Willis was acquired midseason in 2020 from the New York Jets along with a 7th round pick in exchange for a 2022 6th round pick from the 49ers. Willis was a player whose athleticism has always stood out and whose physical traits are far more readily apparent than a refined bag of pass-rushing moves. This was the first “low risk/high reward” move that netted a plus return after the 49ers scrambled to find edge rushers after the losses of Dee Ford and Nick Bosa early in the season.
Willis recorded 3 sacks for the 49ers in 2020, with each of those coming in a game that saw him record 13 or fewer pass-rushing snaps. The potential was clearly there, as Willis possesses the natural speed and bend required to excel on the edge in the Wide 9 scheme frequently used by the 49ers. Obviously, a 6 game suspension to open the 2021 season (for a positive PED test) was less than ideal, but the fact the 49ers kept a depth piece on the roster despite that should tell you just how much they value Willis.
For the cost (essentially a pick swap in different drafts) and the fact that his role is mainly in a rotational capacity (Willis is averaging 9.7 pass-rush snaps per game this season), the value has been a net positive for the 49ers. Willis has been heating up as of late as well, recording a sack in each of the 49ers' last two games.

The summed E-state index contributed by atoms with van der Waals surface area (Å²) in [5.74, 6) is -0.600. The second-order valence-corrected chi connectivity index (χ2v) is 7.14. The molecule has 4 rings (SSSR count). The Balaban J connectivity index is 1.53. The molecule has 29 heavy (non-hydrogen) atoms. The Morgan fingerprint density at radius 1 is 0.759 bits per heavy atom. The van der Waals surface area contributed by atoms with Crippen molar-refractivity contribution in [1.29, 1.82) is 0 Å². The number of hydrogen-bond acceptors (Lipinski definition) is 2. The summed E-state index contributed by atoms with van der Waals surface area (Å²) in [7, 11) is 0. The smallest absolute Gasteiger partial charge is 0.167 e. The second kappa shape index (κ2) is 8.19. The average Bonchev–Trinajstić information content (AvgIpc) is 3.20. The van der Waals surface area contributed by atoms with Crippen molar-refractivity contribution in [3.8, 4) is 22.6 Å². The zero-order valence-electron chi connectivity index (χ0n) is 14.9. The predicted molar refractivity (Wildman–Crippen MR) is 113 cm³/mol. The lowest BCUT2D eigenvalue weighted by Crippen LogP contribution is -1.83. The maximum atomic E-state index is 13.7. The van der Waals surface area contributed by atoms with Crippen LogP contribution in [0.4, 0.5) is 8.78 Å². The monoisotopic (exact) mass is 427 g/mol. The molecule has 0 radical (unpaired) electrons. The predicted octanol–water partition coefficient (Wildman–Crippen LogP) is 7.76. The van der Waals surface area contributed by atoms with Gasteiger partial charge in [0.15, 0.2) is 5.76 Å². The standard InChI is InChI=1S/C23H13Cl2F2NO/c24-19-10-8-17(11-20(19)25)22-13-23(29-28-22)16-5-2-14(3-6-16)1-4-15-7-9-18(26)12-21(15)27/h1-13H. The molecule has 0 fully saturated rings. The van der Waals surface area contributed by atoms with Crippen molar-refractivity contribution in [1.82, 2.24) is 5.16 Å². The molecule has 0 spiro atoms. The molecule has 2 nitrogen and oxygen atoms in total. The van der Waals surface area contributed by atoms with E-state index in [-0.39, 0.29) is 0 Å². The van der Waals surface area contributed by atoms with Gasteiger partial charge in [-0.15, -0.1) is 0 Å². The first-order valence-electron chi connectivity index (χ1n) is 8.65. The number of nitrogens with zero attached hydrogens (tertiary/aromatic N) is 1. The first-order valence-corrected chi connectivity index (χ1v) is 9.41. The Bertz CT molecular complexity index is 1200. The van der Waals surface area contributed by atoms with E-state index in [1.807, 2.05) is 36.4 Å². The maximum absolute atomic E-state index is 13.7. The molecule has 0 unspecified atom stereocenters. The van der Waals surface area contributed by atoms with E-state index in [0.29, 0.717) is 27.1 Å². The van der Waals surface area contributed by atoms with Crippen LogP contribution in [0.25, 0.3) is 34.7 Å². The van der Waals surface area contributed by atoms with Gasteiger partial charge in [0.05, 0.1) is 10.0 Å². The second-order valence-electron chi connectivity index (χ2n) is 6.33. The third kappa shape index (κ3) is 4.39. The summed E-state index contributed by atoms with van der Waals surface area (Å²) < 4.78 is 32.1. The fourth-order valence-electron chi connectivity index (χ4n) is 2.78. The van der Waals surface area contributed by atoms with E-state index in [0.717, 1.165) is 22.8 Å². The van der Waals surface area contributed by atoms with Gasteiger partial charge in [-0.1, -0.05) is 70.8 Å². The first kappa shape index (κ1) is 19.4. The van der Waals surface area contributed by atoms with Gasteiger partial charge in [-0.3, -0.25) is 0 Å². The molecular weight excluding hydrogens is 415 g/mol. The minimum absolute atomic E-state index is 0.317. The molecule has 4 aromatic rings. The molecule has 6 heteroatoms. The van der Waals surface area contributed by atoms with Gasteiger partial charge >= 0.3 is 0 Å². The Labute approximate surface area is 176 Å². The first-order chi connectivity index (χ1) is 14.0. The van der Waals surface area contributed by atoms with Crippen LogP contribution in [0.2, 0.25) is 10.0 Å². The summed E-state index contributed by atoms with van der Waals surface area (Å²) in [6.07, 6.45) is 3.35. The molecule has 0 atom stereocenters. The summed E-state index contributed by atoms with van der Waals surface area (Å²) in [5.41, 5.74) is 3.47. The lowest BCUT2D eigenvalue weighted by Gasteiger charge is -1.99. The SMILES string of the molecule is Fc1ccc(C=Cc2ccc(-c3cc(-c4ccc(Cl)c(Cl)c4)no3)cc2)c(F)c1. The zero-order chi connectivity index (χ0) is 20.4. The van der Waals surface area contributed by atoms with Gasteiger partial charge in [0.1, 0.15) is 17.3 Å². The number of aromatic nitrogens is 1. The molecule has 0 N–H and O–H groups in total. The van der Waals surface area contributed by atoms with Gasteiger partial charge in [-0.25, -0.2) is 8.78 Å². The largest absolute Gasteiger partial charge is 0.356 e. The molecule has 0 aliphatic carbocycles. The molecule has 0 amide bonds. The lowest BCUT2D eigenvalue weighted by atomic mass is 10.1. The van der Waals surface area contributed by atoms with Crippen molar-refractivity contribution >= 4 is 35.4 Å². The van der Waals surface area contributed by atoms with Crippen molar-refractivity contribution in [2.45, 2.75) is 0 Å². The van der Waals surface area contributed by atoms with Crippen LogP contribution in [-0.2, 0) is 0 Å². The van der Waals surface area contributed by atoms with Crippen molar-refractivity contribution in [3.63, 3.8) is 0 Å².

The newest of these “low risk/high reward” acquisitions, Omenihu, was acquired via trade from the Houston Texans just prior to the 2021 trade deadline. Like Willis, Omenihu was acquired for a 6th round pick in a future draft (2023), a pattern that suggests the 49ers are more willing to take a chance on developing a player they have NFL tape on, rather than the roll of the dice that comes with spending a late day 3 pick on an unproven college player.
While Omenihu hasn’t produced the immediate returns the aforementioned players have, he does still fit the athletic profile that has given the 49ers the success that the group above has. At 6’5 280 pounds, Omenihu offers tremendous versatility due to his size, which has been on display on multiple occasions where he has blown up run plays around the line of scrimmage.
He has yet to record a sack as a 49er and only has 9 pressures on 73 pass-rushing snaps, but despite that, patience should be demonstrated before jumping to conclusions about how effective Omenihu can be in both the present and future with this team. A bit more time to develop with Kocurek and Tapp might be just what Omenihu needs to progress into a serviceable member of a deep pass-rushing rotation for the foreseeable future.
To wrap this up, the 49ers brass has done a remarkable job working within the margins to surround their big-time players on the defensive line (Nick Bosa and Arik Armstead) with a group of above-average contributors. Their philosophy of banking on their coaching staff being able to develop undervalued players with plus athleticism has been a major success thus far and is something that is unlikely to change anytime soon as long as they have the proven commodity that is Kocurek guiding the defensive linemen on this team.